Recycling workers astounded after finding World War Two CBE medal rotting in pile of rubbish
- The NWH Group workers said it the ‘most special thing they’ve come across’
- They are now appealing to locals in the hope to return the order to its owner
A group of recycling workmen were astounded after they found an authentic World War Two Commander of the British Empire medal rotting in a pile of rubbish.
NWH Group worker, Stuart Rae, found the historical medal at the Leith site in Edinburgh on Thursday, May, 4.
After claiming it was the ‘most special thing they’ve come across’, Stuart now wants to find its rightful owner.
The blue and red cross, which appears to be in great condition, is encased in an old, thin, black box.
He is appealing to locals for more information in the hope to locate the original owner.
NWH Group worker, Stuart Rae, found the historical medal at the Leith site in Edinburgh on Thursday, May, 4
The Order’s insignia was designed by the artist Elinor Hall who died in 1926. The task of designing the Order’s insignia occupied many months during 1916-17
The cross features a yellow circle in the centre with a red band around it featuring a transcription.
Connecting the cross to its grey and red ribbon is a gold crown which is attached to the top point of the medal- similar to the Knighthood of the Order of the British Empire medal.
Steven Walker, who works for the NWH Group and was on site when the medal was discovered, told Edinburgh Live: ‘We can’t trace it to where it’s actually come from – if it’s out the back of a skip or a household cleaners vehicle.
‘We’re just really trying to get it back where it belongs, it was only yesterday that we’ve managed to get everything together to start pushing out on social media to try and return it to its right.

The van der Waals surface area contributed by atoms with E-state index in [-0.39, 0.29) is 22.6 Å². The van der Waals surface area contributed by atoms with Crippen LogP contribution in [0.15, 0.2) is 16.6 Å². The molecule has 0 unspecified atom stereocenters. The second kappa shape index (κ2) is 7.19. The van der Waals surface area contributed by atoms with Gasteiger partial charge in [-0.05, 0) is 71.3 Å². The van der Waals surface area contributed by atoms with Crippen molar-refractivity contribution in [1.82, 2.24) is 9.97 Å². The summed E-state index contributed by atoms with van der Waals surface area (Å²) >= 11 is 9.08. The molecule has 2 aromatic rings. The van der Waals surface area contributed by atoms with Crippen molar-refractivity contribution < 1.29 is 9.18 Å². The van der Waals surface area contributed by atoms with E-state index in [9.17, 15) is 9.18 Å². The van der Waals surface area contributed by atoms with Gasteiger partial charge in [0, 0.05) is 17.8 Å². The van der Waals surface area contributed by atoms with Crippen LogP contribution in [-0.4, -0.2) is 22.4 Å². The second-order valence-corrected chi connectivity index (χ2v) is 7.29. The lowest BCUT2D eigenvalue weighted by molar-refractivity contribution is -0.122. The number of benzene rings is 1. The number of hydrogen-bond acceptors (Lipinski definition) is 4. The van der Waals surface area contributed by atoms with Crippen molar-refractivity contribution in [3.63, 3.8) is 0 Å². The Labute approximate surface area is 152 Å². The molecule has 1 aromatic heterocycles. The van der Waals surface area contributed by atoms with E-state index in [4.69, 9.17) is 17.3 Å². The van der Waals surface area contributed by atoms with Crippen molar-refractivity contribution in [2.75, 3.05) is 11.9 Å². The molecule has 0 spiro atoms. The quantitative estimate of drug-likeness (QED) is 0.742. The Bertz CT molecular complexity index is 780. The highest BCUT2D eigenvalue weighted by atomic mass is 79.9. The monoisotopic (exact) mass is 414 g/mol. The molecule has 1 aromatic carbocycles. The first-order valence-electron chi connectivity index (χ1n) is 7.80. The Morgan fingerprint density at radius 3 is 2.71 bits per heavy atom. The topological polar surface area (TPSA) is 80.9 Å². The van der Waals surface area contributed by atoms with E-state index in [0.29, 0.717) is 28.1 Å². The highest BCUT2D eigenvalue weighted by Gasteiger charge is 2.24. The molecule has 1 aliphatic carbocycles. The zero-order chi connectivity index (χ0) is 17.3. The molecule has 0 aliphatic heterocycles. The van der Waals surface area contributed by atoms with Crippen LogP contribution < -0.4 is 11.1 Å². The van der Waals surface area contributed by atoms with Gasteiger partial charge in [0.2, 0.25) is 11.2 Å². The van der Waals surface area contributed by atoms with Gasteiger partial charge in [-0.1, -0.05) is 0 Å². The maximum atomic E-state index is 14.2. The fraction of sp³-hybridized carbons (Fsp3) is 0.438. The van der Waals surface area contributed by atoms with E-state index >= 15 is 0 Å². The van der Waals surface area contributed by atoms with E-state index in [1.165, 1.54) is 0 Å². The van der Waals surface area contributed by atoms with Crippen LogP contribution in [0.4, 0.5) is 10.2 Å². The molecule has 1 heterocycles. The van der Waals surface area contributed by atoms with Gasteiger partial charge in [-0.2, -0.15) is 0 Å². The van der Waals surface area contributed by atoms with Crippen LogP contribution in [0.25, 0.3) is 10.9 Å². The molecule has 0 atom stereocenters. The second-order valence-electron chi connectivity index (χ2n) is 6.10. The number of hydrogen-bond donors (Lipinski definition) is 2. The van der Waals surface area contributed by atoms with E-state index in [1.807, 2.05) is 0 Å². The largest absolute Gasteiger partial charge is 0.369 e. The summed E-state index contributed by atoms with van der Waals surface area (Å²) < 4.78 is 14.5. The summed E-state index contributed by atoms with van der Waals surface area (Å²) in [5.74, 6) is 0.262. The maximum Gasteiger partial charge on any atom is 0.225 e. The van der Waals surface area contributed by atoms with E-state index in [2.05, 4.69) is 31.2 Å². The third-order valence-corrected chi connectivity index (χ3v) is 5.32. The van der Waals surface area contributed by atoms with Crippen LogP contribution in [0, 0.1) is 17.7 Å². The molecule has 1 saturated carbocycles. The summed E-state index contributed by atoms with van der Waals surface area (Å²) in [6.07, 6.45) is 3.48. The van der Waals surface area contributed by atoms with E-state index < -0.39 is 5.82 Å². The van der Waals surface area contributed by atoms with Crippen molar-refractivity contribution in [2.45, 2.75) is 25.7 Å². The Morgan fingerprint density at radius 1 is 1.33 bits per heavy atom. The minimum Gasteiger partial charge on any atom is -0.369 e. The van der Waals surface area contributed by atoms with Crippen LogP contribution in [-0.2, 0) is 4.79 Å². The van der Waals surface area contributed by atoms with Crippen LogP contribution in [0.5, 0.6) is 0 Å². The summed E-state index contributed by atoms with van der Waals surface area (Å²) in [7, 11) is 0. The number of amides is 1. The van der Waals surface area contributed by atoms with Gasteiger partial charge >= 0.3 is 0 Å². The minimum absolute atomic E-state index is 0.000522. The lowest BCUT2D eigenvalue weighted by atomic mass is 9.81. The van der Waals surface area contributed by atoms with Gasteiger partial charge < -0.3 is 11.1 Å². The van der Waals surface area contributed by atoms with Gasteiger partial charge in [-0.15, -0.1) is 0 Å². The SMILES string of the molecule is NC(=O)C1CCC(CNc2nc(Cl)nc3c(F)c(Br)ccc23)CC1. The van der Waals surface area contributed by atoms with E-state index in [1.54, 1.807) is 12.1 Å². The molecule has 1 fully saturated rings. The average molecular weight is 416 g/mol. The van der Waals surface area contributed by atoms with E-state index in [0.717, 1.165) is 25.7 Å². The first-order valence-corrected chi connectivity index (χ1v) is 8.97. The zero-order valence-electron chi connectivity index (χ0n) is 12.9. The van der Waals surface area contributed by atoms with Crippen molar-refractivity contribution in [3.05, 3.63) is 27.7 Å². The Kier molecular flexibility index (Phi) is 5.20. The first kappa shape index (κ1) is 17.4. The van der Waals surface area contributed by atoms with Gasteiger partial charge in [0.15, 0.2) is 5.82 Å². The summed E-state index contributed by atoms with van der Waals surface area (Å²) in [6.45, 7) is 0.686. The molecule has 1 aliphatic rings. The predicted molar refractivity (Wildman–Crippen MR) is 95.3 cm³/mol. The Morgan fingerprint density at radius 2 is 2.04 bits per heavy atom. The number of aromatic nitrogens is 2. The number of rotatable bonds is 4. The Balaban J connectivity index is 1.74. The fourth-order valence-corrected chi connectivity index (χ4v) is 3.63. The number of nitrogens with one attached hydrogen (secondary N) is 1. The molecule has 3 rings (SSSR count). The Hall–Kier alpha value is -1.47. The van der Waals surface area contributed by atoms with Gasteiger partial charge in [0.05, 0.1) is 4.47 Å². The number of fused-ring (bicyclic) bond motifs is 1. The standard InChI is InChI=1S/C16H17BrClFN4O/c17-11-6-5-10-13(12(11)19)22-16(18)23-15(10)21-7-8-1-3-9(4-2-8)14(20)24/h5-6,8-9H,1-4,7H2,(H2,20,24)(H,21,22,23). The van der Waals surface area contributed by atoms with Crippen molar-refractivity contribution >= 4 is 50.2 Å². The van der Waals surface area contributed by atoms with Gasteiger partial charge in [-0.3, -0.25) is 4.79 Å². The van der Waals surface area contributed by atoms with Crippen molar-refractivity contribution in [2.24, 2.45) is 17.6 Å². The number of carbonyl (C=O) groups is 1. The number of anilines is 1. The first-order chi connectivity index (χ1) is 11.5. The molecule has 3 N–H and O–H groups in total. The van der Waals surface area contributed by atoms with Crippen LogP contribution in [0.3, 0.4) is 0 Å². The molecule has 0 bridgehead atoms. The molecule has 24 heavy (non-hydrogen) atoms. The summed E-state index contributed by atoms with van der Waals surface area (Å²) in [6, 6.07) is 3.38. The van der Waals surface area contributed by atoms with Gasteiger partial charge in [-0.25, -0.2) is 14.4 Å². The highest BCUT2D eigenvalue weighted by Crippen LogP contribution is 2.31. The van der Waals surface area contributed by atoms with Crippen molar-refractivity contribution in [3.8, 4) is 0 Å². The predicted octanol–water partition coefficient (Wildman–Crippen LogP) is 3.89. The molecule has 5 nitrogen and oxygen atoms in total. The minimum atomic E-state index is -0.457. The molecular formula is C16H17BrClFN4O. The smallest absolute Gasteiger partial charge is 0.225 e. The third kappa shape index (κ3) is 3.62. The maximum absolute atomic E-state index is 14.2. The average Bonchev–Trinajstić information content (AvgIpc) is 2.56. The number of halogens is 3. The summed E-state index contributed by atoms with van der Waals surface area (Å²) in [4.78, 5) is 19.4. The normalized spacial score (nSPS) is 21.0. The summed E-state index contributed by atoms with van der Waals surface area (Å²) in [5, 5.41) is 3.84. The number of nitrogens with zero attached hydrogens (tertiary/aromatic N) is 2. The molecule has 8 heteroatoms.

‘Most of the guys here have been in the waste industry for quite a while, but I think this is definitely the most, most special thing they’ve come across.’
Commander of the British Empire is a prominent national role of a lesser degree.
It is a conspicuous leading role in regional affairs through achievement or service to the community, or a highly distinguished, innovative contribution in his or her area of activity, according to the Cabinet Office website.
A spokesperson for the NWH Group added: ‘Surely this item must have great sentimental value to its owner?
‘As a responsible processing site, NWH believes it has a duty to make every effort to return lost property, and is keen to reunite the medal with its rightful owner.
‘The CBE medal is a prestigious honour awarded to those who have made significant contributions to their respective fields. It is an honour to be bestowed with such an award, and we understand the sentimental value that it holds for its recipient.
‘The accompanying paperwork further adds to the significance of this finding.’
The Order’s insignia was designed by the artist Elinor Hall who died in 1926.
The task of designing the Order’s insignia occupied many months during 1916-17.
She finally produced a distinctive and original set of designs which met with the enthusiastic approval of King George V and his officials.
The Order is awarded in five ranks, with members of the senior two ranks becoming Dames or Knights.
The other grades in descending order are Commander (CBE), Officer (OBE), and Member (MBE).
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